Android Users Are Barred From Doing This, Effective Immediately

A new policy change could end up limiting some of your options.

While incessant declarations of loyalty to Apple and its products might make it feel like most people in the world use an iPhone, that bragging right actually belongs to Android. According to Statista, Android owns nearly 70 percent of the worldwide market share as of Jan. 2022, while Apple's iOS system only accounts for 25 percent in comparison. With that in mind, a new change from Google is likely to negatively affect a significant number of people and how they use their phones. Read on to find out what Android users were just barred from doing.

READ THIS NEXT: Google Just Issued Another Urgent Warning to All Android Users.

Google has recently tightened its payment requirements for apps.

browsing Google Play store on phone
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Google updated its payment policy for Google Play—Android's App Store—in Sept. 2020, according to The Verge. With the update, the tech giant announced that it would be tightening its requirements for third-party apps to use Google's billing services, which allows it to take a cut of revenue generated by an app. This change just went into effect on March 31, after Google offered a six-month extension from its original Sept. 2021 deadline.

"All developers selling digital goods and services in their apps are required to use Google Play's billing system," Google now states in its store's payment policy. "Apps using an alternative in-app billing system will need to remove it in order to comply with the Payments policy."

Android users have now been barred from using certain features as a result.

Hulu streaming application on smartphone screen close-up Android Google Play Store app.
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Following Google's clampdown on outside payments, Hulu has made a massive change to its app for Android, 9to5Google first reported on April 29. According to the news outlet, the streaming site is no longer allowing users to sign up for Hulu on their Android devices. Hulu has removed the option to make a new account or start a new free trial on its app for both Android and Android TV.

The streaming company has not officially disclosed a reason for this decision, but tech experts believe it is a response to Google's recent billing changes. "By not offering sign-ups within the app, Hulu gets to keep its full revenue by generating new accounts via its website," 9to5Google explains.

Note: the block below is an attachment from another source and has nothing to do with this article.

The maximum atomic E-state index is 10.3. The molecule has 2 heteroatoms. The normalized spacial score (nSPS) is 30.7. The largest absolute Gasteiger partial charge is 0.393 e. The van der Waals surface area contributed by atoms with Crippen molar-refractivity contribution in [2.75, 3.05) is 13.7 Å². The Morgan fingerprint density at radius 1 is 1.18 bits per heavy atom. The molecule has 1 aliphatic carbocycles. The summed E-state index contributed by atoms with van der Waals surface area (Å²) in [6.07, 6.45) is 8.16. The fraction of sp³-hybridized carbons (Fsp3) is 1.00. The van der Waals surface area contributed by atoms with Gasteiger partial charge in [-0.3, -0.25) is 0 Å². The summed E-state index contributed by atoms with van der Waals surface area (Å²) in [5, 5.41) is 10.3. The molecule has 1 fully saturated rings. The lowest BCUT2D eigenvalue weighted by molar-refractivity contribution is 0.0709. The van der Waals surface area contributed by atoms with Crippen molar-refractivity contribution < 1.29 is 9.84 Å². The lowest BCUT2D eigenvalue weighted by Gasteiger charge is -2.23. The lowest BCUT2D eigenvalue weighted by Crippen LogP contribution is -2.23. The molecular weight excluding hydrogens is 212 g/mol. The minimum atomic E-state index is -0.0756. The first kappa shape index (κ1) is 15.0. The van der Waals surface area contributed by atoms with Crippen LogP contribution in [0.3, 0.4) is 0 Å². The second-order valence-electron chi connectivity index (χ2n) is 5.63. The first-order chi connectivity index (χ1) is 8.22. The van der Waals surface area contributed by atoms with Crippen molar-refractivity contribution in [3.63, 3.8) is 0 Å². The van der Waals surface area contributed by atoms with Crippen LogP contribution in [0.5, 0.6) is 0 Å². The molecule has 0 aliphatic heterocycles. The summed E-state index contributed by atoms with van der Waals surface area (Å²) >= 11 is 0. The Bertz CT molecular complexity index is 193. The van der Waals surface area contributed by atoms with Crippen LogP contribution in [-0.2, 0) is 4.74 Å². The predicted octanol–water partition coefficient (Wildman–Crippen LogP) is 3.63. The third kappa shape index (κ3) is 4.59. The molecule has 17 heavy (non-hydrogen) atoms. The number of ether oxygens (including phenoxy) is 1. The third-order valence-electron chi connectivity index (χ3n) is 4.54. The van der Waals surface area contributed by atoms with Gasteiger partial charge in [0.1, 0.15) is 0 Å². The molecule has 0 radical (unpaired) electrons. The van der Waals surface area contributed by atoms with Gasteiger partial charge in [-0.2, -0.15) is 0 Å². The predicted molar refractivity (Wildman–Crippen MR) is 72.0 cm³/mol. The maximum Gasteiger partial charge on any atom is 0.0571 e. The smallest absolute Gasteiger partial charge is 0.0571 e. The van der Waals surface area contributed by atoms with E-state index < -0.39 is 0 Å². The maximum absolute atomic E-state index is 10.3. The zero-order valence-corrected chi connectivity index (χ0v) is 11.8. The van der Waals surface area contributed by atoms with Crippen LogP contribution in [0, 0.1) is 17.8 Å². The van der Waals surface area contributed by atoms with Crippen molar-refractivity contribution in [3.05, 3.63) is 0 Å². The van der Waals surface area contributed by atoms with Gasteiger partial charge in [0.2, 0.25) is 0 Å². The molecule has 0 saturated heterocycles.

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You can still use Hulu on your Android devices if you're already a subscriber.

Hulu website homepage. It is an American subscription video on demand service owned by Hulu LLC. Hulu logo visible.
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Before this change was made, the Hulu Android app originally opened up to a page advertising the starting prices for its service, alongside a "Log in" or "Start your free trial" button, according to 9to5Google. The app's latest update removed those options, as well as any reference to the cost of its plans or to its free trial.

But you can still use the app on your Android devices. "Sorry, we're unable to do sign ups in the app. If you're already a subscriber, log in below to start watching," a message on Hulu's app for Android now reads, per 9to5Google. The app's new user interface also now features a more prominent "Log in" button at the bottom of its screen.

Other companies have also recently made changes to their Android apps.

Facebook Icon Notification Showing On Samsung Galaxy S8 Plus Phone. Close Up Selective Focus With Off-Center Tilted And Skewed Perspective.
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Hulu is not the only company that has made similar adjustments following Google's decision to tighten billing requirements. On April 1, Amazon stopped allowing Audible users to purchase audiobook titles with a credit or debit card on its Android app, The Verge reported. Then on April 4, Barnes & Noble removed the ability to purchase digital books or other content from its Nook App for Android.

Barnes & Noble told The Verge that it "determined it was unable to integrate with Google billing" but that Android users can still purchase ebooks directly from the company's website, which can then be synced to the app. Google also states in its payment policy that developers "that are not compliant" with its billing requirements will be removed from Google Play, starting June 1.

READ THIS NEXT: If You Have an Android, You'll Be Barred From Doing This Starting Today.

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